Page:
But behind Hartman, the show clearly belongs to one particular bit player. Last month, Brady Patsy played the role of Javert and, while undoubtedly a solid performance, did not stick out as the highlight of the production. This month, Patsy practically walks away with the show. As General Gengis Khan Schmitz, complete with Genghis Khan moustache, Patsy seems to channel both famous military character actor R. Lee Ermey, the prototype for all drill sergeant roles, and Beetlejuice. Crowing, cackling and spitting in an abrasive military drawl, Patsy has the audience roaring every time he appears onstage. If he and the Cat appeared onstage together, the whole show would probably explode, but unfortunately the two characters never meet.
The production employs a versatile but minimal unit set designed by Jonathan T. Sage, featuring a few trucking elements and several ropes for the Wickersham Brothers to swing out over the orchestra pit. The lighting design by Todd Nonn is more evocative, allowing for clever staging effects such as lighted fish "flying" over the stage or a Fosse-inspired blacklight dance. Brent Alexander directs the orchestra with savvy and a great ear, including replacing the oboe with a soprano sax to give a harder pop edge to the orchestrations.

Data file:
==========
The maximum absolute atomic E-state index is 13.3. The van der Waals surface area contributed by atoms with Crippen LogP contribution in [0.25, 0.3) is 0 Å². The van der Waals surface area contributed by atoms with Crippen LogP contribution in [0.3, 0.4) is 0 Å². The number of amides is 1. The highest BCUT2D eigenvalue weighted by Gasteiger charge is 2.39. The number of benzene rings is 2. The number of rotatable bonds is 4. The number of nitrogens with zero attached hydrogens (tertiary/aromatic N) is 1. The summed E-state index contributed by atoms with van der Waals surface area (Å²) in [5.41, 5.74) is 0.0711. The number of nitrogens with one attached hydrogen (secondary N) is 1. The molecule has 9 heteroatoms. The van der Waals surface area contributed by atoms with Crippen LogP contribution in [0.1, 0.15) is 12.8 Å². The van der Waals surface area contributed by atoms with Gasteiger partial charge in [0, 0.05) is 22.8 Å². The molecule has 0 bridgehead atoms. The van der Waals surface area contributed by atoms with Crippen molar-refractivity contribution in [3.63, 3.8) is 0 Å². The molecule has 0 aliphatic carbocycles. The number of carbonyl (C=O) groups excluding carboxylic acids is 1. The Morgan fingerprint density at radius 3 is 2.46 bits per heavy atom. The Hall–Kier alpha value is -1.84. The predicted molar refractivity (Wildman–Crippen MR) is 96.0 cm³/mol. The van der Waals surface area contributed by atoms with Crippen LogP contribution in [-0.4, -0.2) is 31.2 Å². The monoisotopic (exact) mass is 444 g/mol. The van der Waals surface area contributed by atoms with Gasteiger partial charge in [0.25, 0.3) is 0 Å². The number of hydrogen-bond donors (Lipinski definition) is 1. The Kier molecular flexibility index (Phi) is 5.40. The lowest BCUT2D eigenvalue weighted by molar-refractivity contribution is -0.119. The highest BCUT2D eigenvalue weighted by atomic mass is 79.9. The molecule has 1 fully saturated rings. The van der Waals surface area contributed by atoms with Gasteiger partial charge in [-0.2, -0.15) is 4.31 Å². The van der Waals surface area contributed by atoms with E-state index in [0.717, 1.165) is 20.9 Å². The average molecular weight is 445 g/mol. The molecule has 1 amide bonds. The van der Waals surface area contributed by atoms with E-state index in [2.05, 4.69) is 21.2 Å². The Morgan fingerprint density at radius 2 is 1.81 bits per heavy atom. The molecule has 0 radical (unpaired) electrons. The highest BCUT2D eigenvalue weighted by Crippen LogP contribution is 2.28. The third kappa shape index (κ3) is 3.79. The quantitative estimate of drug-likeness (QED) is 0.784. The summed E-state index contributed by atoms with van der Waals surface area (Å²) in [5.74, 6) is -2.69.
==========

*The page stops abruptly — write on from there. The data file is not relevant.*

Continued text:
Dr. Seuss purists may balk at the production for its occasional digs at the famous writer and his stylistic cliches, but I can't imagine anyone else walking away from this production without a smile and at least a few laughs. Colleen Petrucci has admirably followed in the footsteps of her predecessor, Ken Gargaro, in thinking outside the box when it comes to shows that all too often are carbon copies from one production to another. This may not be the most faithful production of the show I have ever seen, but it is undeniably the best, and the only time I have ever felt that the show's central moral was accurately reflected onstage. "It's possible... anything's possible!"